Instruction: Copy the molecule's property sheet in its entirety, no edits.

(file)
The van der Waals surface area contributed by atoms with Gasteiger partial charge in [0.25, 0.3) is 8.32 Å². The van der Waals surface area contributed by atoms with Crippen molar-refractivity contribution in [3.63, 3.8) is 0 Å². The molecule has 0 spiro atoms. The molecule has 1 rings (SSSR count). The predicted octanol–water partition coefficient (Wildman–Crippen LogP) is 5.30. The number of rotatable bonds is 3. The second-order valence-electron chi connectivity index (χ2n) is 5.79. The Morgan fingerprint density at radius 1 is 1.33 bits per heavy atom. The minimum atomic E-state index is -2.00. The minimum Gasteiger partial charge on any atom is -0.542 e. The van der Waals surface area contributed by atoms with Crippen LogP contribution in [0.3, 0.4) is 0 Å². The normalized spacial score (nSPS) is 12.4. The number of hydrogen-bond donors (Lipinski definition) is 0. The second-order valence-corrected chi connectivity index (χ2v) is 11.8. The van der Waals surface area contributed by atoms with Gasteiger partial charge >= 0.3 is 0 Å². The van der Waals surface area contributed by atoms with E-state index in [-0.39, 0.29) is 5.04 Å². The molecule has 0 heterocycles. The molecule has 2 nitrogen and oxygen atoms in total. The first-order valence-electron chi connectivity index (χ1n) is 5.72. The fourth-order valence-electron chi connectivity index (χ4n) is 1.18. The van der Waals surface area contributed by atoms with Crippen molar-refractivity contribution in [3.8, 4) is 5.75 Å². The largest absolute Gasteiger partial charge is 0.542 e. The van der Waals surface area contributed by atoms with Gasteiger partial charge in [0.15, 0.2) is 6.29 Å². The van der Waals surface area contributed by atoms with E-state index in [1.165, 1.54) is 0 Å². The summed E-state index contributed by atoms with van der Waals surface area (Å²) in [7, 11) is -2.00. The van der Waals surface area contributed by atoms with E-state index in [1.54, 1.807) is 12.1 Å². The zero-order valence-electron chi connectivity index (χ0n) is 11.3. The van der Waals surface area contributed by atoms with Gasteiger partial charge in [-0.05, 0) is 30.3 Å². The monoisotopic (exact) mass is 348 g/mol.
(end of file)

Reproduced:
The van der Waals surface area contributed by atoms with Gasteiger partial charge in [0.25, 0.3) is 8.32 Å². The van der Waals surface area contributed by atoms with Crippen molar-refractivity contribution in [3.63, 3.8) is 0 Å². The molecule has 0 spiro atoms. The molecule has 1 rings (SSSR count). The predicted octanol–water partition coefficient (Wildman–Crippen LogP) is 5.30. The number of rotatable bonds is 3. The second-order valence-electron chi connectivity index (χ2n) is 5.79. The Morgan fingerprint density at radius 1 is 1.33 bits per heavy atom. The minimum atomic E-state index is -2.00. The minimum Gasteiger partial charge on any atom is -0.542 e. The van der Waals surface area contributed by atoms with Crippen LogP contribution in [0.3, 0.4) is 0 Å². The normalized spacial score (nSPS) is 12.4. The number of hydrogen-bond donors (Lipinski definition) is 0. The second-order valence-corrected chi connectivity index (χ2v) is 11.8. The van der Waals surface area contributed by atoms with Gasteiger partial charge >= 0.3 is 0 Å². The van der Waals surface area contributed by atoms with E-state index in [-0.39, 0.29) is 5.04 Å². The molecule has 0 heterocycles. The molecule has 2 nitrogen and oxygen atoms in total. The first-order valence-electron chi connectivity index (χ1n) is 5.72. The fourth-order valence-electron chi connectivity index (χ4n) is 1.18. The van der Waals surface area contributed by atoms with Crippen molar-refractivity contribution in [3.8, 4) is 5.75 Å². The largest absolute Gasteiger partial charge is 0.542 e. The van der Waals surface area contributed by atoms with Gasteiger partial charge in [0.15, 0.2) is 6.29 Å². The van der Waals surface area contributed by atoms with E-state index in [1.165, 1.54) is 0 Å². The summed E-state index contributed by atoms with van der Waals surface area (Å²) in [7, 11) is -2.00. The van der Waals surface area contributed by atoms with E-state index in [1.54, 1.807) is 12.1 Å². The zero-order valence-electron chi connectivity index (χ0n) is 11.3. The van der Waals surface area contributed by atoms with Gasteiger partial charge in [-0.05, 0) is 30.3 Å². The monoisotopic (exact) mass is 348 g/mol.